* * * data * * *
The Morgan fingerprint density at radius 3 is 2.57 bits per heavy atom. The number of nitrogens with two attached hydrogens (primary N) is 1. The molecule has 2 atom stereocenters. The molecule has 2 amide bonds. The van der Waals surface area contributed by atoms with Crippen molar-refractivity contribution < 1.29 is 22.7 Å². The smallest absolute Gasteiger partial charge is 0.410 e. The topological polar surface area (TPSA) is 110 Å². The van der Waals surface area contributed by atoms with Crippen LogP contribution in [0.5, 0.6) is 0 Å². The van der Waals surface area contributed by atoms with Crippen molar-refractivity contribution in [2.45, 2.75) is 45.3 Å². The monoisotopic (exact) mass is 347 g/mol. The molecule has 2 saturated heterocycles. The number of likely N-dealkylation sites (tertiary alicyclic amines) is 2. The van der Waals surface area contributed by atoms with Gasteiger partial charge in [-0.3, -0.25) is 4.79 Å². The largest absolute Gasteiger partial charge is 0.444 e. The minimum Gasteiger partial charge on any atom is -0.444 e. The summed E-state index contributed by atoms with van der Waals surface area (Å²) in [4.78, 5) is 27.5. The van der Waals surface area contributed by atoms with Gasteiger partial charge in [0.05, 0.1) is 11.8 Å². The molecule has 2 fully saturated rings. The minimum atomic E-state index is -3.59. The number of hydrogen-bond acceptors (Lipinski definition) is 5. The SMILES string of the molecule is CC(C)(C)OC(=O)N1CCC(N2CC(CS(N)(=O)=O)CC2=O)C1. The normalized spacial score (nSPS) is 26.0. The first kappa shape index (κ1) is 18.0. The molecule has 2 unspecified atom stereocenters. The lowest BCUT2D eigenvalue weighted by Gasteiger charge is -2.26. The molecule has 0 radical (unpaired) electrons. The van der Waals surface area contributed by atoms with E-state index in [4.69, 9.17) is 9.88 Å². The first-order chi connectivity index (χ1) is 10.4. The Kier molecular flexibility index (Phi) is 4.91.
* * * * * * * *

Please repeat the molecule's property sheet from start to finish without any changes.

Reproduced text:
The Morgan fingerprint density at radius 3 is 2.57 bits per heavy atom. The number of nitrogens with two attached hydrogens (primary N) is 1. The molecule has 2 atom stereocenters. The molecule has 2 amide bonds. The van der Waals surface area contributed by atoms with Crippen molar-refractivity contribution < 1.29 is 22.7 Å². The smallest absolute Gasteiger partial charge is 0.410 e. The topological polar surface area (TPSA) is 110 Å². The van der Waals surface area contributed by atoms with Crippen LogP contribution in [0.5, 0.6) is 0 Å². The van der Waals surface area contributed by atoms with Crippen molar-refractivity contribution in [2.45, 2.75) is 45.3 Å². The monoisotopic (exact) mass is 347 g/mol. The molecule has 2 saturated heterocycles. The number of likely N-dealkylation sites (tertiary alicyclic amines) is 2. The van der Waals surface area contributed by atoms with Gasteiger partial charge in [-0.3, -0.25) is 4.79 Å². The largest absolute Gasteiger partial charge is 0.444 e. The minimum Gasteiger partial charge on any atom is -0.444 e. The summed E-state index contributed by atoms with van der Waals surface area (Å²) in [4.78, 5) is 27.5. The van der Waals surface area contributed by atoms with Gasteiger partial charge in [0.05, 0.1) is 11.8 Å². The molecule has 2 fully saturated rings. The minimum atomic E-state index is -3.59. The number of hydrogen-bond acceptors (Lipinski definition) is 5. The SMILES string of the molecule is CC(C)(C)OC(=O)N1CCC(N2CC(CS(N)(=O)=O)CC2=O)C1. The normalized spacial score (nSPS) is 26.0. The first kappa shape index (κ1) is 18.0. The molecule has 2 unspecified atom stereocenters. The lowest BCUT2D eigenvalue weighted by Gasteiger charge is -2.26. The molecule has 0 radical (unpaired) electrons. The van der Waals surface area contributed by atoms with E-state index in [4.69, 9.17) is 9.88 Å². The first-order chi connectivity index (χ1) is 10.4. The Kier molecular flexibility index (Phi) is 4.91.